…as learned by a budget-conscious (but not cheap) family with a toddler who just spent a week there.
Don’t fly. Do drive.
What’s the price for your family to fly to Disney? For us, it would be roughly $900. Gas costs for us were on the order of $250. If you do Disney exclusively, the Magical Express will be your transportation. If you want to escape the mousetrap for any number of things available to Orlando area tourists, such as take a trip to Diagon Alley, you better figure in a cab or rental car on top of the airfare. Unless, of course, you stay in one of the numerous places between Lake Buena Vista and the Dr Phillips area of Orlando that offers free shuttle service. But that goes against my next tip.
Do stay on property. Don’t stay at the All Star Resorts.
By staying at a Disney resort, you get Magic Bands, which are convenient as all get out. The Magic Bands act as your room key and your park ticket plus you can get Fast Pass+ selections on your band and charge everything to your room account. Obviously if you have trouble with spending, you should skip charging with a wrist-touch, but not carrying gobs of cash on you is nice.
By staying at one of the three All Star resorts, you’re guaranteeing yourself a small room and long bus rides to the parks. The common areas were nice, but don’t make up for it. If you can afford it, stay someplace closer to the parks; preferably some place with monorail or ferry service.
Don’t get the Disney Dining Plan. Do eat Disney food.
The Disney Dining Plan is convenient as hell, but it saves you minimal money in a best case scenario and in the most likely scenario costs you money. We got the dining plan that gave us one snack, one quick service, and one table service per person per day (defined as a night stay at a Disney resort). Each meal comes with a drink and a dessert, so if you have a sweet tooth (I do) and were going to order dessert at every chance (I wasn’t) it might be the way to go. But I still think you shouldn’t and I won’t do it again. Hermoine drinks mostly water, as do I, so each meal we either got the prepaid but overpriced water or the prepaid, overpriced and calorie dense specialty drink. The desserts were typically decent, but unnecessary.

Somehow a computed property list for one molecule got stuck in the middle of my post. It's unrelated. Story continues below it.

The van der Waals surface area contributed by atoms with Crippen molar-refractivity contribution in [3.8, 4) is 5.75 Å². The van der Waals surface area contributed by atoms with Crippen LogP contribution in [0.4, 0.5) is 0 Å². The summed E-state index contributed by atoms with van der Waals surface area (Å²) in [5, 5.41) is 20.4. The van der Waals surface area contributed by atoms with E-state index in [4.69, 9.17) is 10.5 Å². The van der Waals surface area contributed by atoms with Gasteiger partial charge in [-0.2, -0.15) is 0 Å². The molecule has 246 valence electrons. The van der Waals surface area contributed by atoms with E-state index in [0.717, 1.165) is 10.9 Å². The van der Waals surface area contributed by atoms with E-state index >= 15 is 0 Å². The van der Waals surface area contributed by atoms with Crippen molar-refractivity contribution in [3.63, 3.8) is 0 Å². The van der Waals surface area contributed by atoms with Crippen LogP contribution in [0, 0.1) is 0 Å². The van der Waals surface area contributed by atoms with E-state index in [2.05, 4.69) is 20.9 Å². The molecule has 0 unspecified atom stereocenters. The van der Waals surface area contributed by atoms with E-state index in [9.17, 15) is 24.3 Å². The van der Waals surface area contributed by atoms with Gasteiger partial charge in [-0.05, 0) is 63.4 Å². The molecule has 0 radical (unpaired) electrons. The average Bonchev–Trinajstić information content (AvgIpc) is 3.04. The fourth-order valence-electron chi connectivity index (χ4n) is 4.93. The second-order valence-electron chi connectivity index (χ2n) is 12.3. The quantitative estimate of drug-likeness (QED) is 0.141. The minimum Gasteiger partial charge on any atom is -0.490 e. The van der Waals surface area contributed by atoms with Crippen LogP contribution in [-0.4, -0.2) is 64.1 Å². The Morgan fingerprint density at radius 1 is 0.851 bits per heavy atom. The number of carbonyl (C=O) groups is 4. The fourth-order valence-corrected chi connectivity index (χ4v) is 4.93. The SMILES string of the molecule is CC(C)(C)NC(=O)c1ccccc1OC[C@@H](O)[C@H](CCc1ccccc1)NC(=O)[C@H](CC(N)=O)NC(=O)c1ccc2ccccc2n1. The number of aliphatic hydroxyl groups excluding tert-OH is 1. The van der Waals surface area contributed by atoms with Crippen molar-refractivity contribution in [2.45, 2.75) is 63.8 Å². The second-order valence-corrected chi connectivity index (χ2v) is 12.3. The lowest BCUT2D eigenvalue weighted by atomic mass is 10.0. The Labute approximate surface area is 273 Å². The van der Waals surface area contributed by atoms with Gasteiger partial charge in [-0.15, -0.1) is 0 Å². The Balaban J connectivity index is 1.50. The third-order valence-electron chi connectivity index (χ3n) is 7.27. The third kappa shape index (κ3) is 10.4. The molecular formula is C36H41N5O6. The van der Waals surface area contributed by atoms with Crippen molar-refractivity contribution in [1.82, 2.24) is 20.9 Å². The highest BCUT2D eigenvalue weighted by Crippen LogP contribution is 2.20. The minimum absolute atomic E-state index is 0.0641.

You should still eat at Disney, though. I read a lot of ways people save money at Disney before we left and something I saw over and over again was bring your own food from the outside. All I have to say about that is, “Hell no.” Lugging around peanut butter and bread for sammies and cases of water? That’s ridiculous and I consider it needlessly extreme. It’s hard enough carrying around the necessities. And on top of that, you have properly store it. No one wants room temperature drinks when the temps and humidity are both above 80.
While I’m talking about food, I’d like to talk quality for a moment. Quick service food has improved over the years. It used to be that tourist traps had that horrible Sodex
ho quality food. If I say “museum food” you probably wretch a little as you remember that time you ate lunch at the science museum a few years ago. I’ll say this: it’s not that bad anymore. A guy can eat a quick service meal or two a day and not want to throw up until at least the third day nowadays. The table service meals were pretty lacking though.
Do get the Memory Maker. Don’t leave your camera at home.
Throughout the parks you’ll find great photo spots and ops. And at those photo spots, you’ll find a Disney photographer. This person takes pictures for a living and is issued a Nikon SLR, so they’ll take a better picture than you’ll get when you hand a stranger your smartphone. The Memory Maker is a collection of photos taken by Disney photographers all packaged neatly into a section on Disney’s website for your pleasure.
But don’t leave all your shots to the folks at Disney. You should still being a camera; and it should be a dedicated camera, not a smartphone. Any point and shoot from a top 5 manufacturer between $75-$250 should be better than your smartphone camera. I’m a bit of a shutterbug and lugged around my SLR all week. I only recommend that for people who already own an SLR, use a strap that didn’t come with their camera, and are used to not being able to carry something more useful like a drink (and trust me, you’ll need a drink).
Further thoughts and tips:
Consider renting an RV (or pull-behind, if you can tow it).
You can reduce your lodging expenses this way. (Yes, you’ll obviously not be borrowing and operating an RV for free; see my next tip.) Also, you’ll be able to have some pretty low cost breakfasts as well.
Go with friends.
Travel down together, in an RV or cargo van, and lodge together. Then you can both have a night or two of adult time in exchange for watching your friends’ kids and giving them the same.
Wait until your kid is older.
There are a few reasons for this, the first being traveling with a toddler royally sucks. Being stuck in a 25 sq ft space inside a not-much-bigger-than-that box for 8-20 hours wears on everyone’s nerves. Add to that a kid who has the brain development and the communication skills of a nonhuman primate and you’ve got a recipe for frustration.
There’s also the fact that pretty much anything you think is worth doing at Disney either can’t be done by a little kid or is something a little kid has no interest in doing. You want to ride Seven Dwarfs Mine Train and the kid wants to meet Snow White. You want to ride Rock ‘n’ Roller Coaster and the kid wants a $12 balloon.
Finally, there’s the matter of memories. How much do you remember from your preschool days?